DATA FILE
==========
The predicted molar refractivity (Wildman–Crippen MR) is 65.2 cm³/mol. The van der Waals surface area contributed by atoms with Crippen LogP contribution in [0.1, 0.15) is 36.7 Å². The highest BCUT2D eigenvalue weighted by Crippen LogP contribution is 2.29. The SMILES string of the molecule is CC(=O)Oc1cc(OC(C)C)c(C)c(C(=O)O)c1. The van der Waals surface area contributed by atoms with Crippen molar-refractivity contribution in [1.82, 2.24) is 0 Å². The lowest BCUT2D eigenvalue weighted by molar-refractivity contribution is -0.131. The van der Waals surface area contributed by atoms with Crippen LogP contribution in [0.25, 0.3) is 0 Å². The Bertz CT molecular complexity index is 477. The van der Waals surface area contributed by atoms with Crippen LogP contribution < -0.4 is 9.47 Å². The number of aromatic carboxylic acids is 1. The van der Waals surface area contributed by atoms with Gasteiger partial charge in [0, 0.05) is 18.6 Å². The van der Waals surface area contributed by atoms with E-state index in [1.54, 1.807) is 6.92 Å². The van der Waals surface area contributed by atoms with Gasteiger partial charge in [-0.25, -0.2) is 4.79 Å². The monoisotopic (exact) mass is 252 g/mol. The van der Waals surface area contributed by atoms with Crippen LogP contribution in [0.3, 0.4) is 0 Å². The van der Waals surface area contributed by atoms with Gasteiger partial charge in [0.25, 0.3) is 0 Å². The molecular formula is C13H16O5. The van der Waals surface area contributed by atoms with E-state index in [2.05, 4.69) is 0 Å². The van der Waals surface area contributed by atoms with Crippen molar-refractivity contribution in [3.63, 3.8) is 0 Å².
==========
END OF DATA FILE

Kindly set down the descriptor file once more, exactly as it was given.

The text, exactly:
The predicted molar refractivity (Wildman–Crippen MR) is 65.2 cm³/mol. The van der Waals surface area contributed by atoms with Crippen LogP contribution in [0.1, 0.15) is 36.7 Å². The highest BCUT2D eigenvalue weighted by Crippen LogP contribution is 2.29. The SMILES string of the molecule is CC(=O)Oc1cc(OC(C)C)c(C)c(C(=O)O)c1. The van der Waals surface area contributed by atoms with Crippen molar-refractivity contribution in [1.82, 2.24) is 0 Å². The lowest BCUT2D eigenvalue weighted by molar-refractivity contribution is -0.131. The van der Waals surface area contributed by atoms with Crippen LogP contribution in [0.25, 0.3) is 0 Å². The Bertz CT molecular complexity index is 477. The van der Waals surface area contributed by atoms with Crippen LogP contribution < -0.4 is 9.47 Å². The number of aromatic carboxylic acids is 1. The van der Waals surface area contributed by atoms with Gasteiger partial charge in [0, 0.05) is 18.6 Å². The van der Waals surface area contributed by atoms with E-state index in [1.54, 1.807) is 6.92 Å². The van der Waals surface area contributed by atoms with Gasteiger partial charge in [-0.25, -0.2) is 4.79 Å². The monoisotopic (exact) mass is 252 g/mol. The van der Waals surface area contributed by atoms with Crippen LogP contribution in [0.3, 0.4) is 0 Å². The van der Waals surface area contributed by atoms with Gasteiger partial charge in [0.25, 0.3) is 0 Å². The molecular formula is C13H16O5. The van der Waals surface area contributed by atoms with E-state index in [2.05, 4.69) is 0 Å². The van der Waals surface area contributed by atoms with Crippen molar-refractivity contribution in [3.63, 3.8) is 0 Å².